Jul 23, 2013 | Essays

July 23, 2011.


My sister and I went to catch a matinee of The Deathly Hollows – Part II. As we left the theater, I noticed that you hadn’t called or texted me back. I had grown accustomed to your daily text “Good Morning, Punk,” or some variation. This was when I first realized that something was out of place. I went home and continued packing, loading boxes into every open square inch of my car. I kept calling, but there was still no answer. Concerned about becoming that psychotic significant other that we all have stories about, I tried to keep my cool.

Five o’clock rolled around, and the time stamp on your last text told me it had been 24 hours since I last heard anything. You had said you weren’t feeling well, that you were going to bed early. I could no longer ignore the knot forming in my stomach. I called George, to see if anyone knew anything about where you were. The long distance relationship had always worked well for us, but Detroit had never felt so far away. George hadn’t heard anything, said he would see what he could find out and call me back.

I took Tucker for a final walk down the street, too distracted to appreciate the moment. I contemplated staying until I knew you were OK. I decided that they would be. Said goodbye to my family, not telling anyone about my growing panic. I played your music and poetry on shuffle the entire ride down, hoping to channel some good energy. I suppose I also just needed to hear your voice.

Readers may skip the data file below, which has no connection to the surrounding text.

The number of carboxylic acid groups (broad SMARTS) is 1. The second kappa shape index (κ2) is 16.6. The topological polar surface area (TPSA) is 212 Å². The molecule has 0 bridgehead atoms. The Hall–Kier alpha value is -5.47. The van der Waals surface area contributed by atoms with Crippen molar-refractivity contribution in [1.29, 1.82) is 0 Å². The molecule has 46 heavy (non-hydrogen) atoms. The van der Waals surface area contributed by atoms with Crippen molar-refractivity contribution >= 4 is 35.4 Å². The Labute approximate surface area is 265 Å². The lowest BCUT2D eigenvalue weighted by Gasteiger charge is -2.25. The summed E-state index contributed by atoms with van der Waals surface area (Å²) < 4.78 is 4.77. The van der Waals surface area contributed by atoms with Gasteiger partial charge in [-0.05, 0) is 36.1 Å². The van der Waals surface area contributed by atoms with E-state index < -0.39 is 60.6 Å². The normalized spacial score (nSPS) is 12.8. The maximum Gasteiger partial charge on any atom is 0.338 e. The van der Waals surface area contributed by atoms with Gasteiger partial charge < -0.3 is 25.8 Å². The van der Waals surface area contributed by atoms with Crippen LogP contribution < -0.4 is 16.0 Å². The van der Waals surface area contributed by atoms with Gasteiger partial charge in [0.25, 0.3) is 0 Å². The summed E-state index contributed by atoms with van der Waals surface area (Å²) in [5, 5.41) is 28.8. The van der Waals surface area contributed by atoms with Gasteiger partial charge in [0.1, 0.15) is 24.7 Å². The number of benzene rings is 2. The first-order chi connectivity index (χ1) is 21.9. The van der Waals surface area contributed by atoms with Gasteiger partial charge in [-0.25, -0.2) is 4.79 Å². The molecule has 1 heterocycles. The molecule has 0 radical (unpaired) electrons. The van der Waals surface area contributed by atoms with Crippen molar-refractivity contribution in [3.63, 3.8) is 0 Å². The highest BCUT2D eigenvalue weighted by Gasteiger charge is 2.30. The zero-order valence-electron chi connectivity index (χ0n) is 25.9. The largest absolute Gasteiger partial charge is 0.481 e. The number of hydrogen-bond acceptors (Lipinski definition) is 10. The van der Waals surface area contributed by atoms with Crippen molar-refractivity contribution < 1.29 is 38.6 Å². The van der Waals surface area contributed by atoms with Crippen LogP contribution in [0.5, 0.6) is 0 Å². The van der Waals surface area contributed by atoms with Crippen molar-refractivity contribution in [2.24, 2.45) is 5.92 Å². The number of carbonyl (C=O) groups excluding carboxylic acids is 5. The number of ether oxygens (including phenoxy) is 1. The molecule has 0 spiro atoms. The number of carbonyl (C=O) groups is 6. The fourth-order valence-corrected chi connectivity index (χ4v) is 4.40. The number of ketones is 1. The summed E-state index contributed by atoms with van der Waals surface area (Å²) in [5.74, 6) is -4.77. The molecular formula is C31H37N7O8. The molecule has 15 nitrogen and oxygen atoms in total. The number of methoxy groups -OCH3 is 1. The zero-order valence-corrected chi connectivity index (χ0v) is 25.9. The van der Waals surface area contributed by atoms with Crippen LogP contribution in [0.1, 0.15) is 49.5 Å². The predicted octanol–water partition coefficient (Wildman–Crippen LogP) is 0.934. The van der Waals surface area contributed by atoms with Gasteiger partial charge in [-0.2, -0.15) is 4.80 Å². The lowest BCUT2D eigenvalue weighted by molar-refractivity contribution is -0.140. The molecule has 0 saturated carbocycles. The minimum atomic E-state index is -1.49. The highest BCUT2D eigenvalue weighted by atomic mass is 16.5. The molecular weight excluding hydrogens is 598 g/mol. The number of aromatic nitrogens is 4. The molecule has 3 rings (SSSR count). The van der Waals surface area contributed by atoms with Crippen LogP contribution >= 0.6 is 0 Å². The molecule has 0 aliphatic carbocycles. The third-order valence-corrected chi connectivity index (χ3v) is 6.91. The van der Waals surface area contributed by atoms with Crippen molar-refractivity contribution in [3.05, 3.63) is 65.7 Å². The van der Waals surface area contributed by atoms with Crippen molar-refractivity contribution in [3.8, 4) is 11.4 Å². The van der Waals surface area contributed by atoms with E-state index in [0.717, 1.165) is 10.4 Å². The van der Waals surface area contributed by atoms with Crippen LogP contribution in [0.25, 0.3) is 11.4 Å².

When Matt called and told me that you weren’t in your apartment, I knew that something was definitely wrong. My anxiety was validated. My appetite disappeared; it wouldn’t return for almost a week. As I neared the Manhattan skyline, the ipod radio adaptor began to lose it’s signal. Your voice became drowned out by static. This is the first time I remember crying.

Somehow I unloaded my car. Drenched in sweat in a stuffy upstairs bedroom, I was finally left alone with nothing but my thoughts. I reached out to Sierra. She called me back immediately. I needed to talk to someone. I needed to believe that things were going to be OK. That you would finally call and I would yell at you for scaring the shit out of me. That we would laugh about my overreaction to you losing your cell phone. That there had to be some kind of logical explanation.

This was my first night in Brooklyn. I don’t think I slept. I just tossed and perspired and stayed glued to my phone. At some point late the next morning, Matt called me again. In a choked voice that I could never forget, he told me “Blair’s dead.” My worst fear was realized in a single moment. I felt the ground fall out from beneath me. My whole body shrank and was swallowed by grief.

Within hours I was surrounded by the love of some amazing friends. Sierra called everyone we knew to make sure I wasn’t by myself. Naomi and Lindsay stayed with me for the next two days. My facebook wall and phone blew up with condolences and sympathy. I could name more names but I would take up several paragraphs and ultimately forget someone important. My memory in the wake of it all is bit of a blurry anyhow. My point is that all of those emails and phone calls and hugs helped to remind me that – in spite of how helpless and shocked and terrified and alone I felt – I was loved. At a time when there can be no true comfort, that’s all that there is.

Original posted on Tumblr, 7/23/13.